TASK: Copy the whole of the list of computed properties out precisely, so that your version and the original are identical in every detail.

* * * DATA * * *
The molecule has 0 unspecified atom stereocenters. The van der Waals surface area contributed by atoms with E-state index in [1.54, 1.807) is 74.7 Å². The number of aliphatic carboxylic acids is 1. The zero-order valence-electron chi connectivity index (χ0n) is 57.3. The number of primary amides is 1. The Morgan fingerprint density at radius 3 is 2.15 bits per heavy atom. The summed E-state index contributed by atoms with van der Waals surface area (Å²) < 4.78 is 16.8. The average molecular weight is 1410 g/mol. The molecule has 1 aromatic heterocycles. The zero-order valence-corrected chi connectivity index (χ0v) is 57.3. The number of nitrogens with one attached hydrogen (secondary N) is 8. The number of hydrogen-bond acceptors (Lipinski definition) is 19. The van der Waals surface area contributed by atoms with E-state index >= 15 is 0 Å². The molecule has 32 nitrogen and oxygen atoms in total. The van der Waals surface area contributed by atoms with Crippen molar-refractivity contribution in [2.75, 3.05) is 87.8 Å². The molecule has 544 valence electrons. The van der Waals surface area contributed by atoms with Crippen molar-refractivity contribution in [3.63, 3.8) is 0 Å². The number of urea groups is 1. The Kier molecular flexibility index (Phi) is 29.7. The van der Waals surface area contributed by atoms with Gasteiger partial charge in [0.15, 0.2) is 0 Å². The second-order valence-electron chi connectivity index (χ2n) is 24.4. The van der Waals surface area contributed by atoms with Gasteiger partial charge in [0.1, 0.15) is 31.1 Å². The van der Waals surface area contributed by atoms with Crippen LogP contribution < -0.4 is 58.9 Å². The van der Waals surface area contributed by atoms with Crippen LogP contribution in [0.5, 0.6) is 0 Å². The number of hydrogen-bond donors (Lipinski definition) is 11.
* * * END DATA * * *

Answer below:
The molecule has 0 unspecified atom stereocenters. The van der Waals surface area contributed by atoms with E-state index in [1.54, 1.807) is 74.7 Å². The number of aliphatic carboxylic acids is 1. The zero-order valence-electron chi connectivity index (χ0n) is 57.3. The number of primary amides is 1. The Morgan fingerprint density at radius 3 is 2.15 bits per heavy atom. The summed E-state index contributed by atoms with van der Waals surface area (Å²) < 4.78 is 16.8. The average molecular weight is 1410 g/mol. The molecule has 1 aromatic heterocycles. The zero-order valence-corrected chi connectivity index (χ0v) is 57.3. The number of nitrogens with one attached hydrogen (secondary N) is 8. The number of hydrogen-bond acceptors (Lipinski definition) is 19. The van der Waals surface area contributed by atoms with E-state index >= 15 is 0 Å². The molecule has 32 nitrogen and oxygen atoms in total. The van der Waals surface area contributed by atoms with Crippen molar-refractivity contribution in [2.75, 3.05) is 87.8 Å². The molecule has 544 valence electrons. The van der Waals surface area contributed by atoms with Crippen molar-refractivity contribution in [3.63, 3.8) is 0 Å². The number of urea groups is 1. The Kier molecular flexibility index (Phi) is 29.7. The van der Waals surface area contributed by atoms with Gasteiger partial charge in [0.15, 0.2) is 0 Å². The second-order valence-electron chi connectivity index (χ2n) is 24.4. The van der Waals surface area contributed by atoms with Gasteiger partial charge in [0.1, 0.15) is 31.1 Å². The van der Waals surface area contributed by atoms with Crippen LogP contribution < -0.4 is 58.9 Å². The van der Waals surface area contributed by atoms with Crippen LogP contribution in [0.5, 0.6) is 0 Å². The number of hydrogen-bond donors (Lipinski definition) is 11.